Some organisations have a rule that they will only allow their spokespeople to talk to journalists on the basis that they will be allowed to see the quotes before they appear in the finished article – otherwise, no deal. This can be appropriate in some circumstances, for example where financially sensitive material is involved, or on technical topics where you are not sure that the reporter has fully understood what you have said – you do not want a mangled quote to appear, perhaps making you look silly in print. My advice is to try not to make this too much of a blanket policy however – under time pressure, reporters will simply ignore you because of the hassle-factor and go to someone else for comment, and you will be left out of the loop. If you do want quote approval, try to be friendly about agreeing the rules where possible, rather than laying down the law – you might be able to use a phrase such as “I’m happy to talk to you, but would it be OK if you could run the quotes by me before they appear?” Then you can head off factual errors from appearing, but what you should certainly not do is use this process as a means of back-tracking on things you have said. The reporter will want to use your strongest quotes, and if you feel afterwards you have been a little too controversial and start removing them or making them much more bland, they will not be at all happy. (Taken from the book The M-Factor by Tom Maddocks.)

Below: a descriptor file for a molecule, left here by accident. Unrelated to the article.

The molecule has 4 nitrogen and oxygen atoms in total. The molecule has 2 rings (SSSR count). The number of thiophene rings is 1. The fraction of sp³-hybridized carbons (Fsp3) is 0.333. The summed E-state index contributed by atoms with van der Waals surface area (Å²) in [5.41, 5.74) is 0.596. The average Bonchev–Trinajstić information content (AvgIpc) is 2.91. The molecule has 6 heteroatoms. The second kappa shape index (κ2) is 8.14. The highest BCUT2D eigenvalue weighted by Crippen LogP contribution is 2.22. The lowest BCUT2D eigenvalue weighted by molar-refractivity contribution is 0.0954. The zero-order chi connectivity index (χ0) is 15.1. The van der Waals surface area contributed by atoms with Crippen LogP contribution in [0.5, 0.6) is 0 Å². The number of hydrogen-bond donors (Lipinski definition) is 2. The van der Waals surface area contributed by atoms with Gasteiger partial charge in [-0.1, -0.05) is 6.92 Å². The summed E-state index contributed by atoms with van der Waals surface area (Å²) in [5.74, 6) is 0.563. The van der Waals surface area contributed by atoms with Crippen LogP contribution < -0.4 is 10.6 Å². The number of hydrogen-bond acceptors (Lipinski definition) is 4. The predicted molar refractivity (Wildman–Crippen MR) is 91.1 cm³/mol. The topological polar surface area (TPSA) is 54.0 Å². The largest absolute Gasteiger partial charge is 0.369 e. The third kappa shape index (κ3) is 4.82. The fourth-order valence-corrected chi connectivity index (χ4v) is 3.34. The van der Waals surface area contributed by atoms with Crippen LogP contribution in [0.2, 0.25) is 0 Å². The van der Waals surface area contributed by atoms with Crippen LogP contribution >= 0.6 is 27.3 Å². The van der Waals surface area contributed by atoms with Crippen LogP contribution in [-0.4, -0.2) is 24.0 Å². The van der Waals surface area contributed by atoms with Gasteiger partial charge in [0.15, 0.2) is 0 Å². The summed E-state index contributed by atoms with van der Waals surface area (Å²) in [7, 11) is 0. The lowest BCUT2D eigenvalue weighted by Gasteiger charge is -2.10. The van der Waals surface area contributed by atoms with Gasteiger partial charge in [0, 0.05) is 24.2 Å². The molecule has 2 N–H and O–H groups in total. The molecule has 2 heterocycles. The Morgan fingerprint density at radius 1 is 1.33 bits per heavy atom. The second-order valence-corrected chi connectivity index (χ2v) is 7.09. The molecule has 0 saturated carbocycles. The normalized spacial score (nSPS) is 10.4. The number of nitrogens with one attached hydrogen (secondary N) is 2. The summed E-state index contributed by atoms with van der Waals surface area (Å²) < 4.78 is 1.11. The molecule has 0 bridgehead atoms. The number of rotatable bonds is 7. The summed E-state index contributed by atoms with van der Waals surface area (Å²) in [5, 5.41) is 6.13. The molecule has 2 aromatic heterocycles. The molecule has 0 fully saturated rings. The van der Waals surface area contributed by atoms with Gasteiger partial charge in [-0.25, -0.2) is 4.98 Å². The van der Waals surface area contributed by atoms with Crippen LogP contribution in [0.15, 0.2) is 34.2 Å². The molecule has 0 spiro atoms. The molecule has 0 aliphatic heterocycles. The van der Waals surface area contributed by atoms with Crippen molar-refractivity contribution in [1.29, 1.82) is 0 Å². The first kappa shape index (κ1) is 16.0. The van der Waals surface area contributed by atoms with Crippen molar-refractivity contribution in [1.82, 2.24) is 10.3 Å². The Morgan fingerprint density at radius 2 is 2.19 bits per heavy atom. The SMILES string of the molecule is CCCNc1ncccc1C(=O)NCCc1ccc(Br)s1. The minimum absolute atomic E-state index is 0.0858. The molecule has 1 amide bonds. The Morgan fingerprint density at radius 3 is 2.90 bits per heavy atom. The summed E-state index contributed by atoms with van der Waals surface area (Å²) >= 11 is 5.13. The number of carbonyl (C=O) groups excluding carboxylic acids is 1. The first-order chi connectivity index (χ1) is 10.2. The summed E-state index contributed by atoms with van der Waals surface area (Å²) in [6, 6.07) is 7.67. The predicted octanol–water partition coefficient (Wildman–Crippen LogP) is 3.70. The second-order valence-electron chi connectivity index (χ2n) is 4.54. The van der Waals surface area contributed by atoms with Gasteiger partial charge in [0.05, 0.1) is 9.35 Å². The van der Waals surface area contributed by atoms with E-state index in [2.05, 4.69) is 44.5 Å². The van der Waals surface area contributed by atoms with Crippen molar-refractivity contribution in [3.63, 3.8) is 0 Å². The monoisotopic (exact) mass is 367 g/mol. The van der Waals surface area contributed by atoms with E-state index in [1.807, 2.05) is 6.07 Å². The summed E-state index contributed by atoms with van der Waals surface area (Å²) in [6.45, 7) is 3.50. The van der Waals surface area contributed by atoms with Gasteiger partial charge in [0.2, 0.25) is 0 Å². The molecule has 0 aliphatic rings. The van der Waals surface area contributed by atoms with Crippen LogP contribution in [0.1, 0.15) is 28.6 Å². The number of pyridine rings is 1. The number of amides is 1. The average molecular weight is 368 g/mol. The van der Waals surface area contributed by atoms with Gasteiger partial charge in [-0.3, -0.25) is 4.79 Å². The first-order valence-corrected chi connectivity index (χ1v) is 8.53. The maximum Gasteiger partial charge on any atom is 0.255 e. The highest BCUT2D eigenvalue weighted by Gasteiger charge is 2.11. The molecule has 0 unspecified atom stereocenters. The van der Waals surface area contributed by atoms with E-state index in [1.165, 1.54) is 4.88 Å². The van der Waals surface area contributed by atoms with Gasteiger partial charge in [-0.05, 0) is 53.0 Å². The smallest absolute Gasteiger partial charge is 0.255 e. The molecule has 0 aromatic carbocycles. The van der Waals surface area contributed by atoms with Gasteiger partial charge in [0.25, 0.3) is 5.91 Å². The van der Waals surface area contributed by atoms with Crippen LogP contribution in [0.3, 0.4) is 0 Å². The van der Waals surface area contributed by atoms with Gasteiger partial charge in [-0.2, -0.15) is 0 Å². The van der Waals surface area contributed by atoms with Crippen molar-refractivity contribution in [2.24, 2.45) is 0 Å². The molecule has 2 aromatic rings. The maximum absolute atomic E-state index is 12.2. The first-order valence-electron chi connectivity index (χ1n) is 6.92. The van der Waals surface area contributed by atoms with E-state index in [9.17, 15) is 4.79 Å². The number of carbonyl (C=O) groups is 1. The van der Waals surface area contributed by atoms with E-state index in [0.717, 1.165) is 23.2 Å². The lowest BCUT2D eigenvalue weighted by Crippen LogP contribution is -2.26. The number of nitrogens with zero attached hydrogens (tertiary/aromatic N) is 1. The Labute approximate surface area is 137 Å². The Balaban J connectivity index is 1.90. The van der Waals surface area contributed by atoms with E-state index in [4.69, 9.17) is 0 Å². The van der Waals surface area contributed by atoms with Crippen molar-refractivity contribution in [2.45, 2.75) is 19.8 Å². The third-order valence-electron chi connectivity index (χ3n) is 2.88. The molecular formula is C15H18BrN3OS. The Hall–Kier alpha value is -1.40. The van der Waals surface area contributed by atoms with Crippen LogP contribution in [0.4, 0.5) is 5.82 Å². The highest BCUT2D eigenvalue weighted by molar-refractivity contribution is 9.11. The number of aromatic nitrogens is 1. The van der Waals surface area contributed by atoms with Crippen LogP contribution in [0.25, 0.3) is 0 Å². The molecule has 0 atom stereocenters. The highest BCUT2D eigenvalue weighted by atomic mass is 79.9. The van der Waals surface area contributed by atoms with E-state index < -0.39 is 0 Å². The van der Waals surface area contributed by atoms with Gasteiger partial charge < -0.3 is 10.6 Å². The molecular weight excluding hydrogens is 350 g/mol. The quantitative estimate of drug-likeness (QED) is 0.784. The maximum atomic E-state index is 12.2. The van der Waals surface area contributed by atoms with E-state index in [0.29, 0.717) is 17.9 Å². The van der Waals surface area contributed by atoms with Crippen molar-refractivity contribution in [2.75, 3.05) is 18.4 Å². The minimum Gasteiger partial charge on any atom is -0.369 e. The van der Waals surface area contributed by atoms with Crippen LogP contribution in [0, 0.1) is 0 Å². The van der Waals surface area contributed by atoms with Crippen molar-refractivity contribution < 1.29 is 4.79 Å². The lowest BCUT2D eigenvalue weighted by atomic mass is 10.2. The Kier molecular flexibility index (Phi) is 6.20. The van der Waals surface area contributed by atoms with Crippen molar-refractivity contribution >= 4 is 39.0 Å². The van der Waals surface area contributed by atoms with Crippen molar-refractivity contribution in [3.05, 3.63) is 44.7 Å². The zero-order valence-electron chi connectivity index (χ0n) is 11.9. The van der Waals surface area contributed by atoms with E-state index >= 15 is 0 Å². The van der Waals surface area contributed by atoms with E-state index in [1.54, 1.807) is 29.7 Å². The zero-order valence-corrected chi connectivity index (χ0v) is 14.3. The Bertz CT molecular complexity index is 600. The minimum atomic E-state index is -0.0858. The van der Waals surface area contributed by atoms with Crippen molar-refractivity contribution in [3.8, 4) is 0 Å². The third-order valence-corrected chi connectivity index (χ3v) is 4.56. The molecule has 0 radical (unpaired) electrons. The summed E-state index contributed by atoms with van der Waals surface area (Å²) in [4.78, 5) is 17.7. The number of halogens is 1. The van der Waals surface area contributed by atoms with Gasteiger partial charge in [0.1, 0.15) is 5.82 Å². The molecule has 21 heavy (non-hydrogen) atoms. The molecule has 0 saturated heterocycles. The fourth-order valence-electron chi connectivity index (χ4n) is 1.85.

MTA Podcast Production
Tom on X
Blog revisited: When does a pause for thought in a media interview become a damaging hesitation? https://www.mediatrainingassociates.co.uk/pause-for-thought/
We can now offer on-camera and autocue skills coaching for spokespeople who have to present online video material or webinars.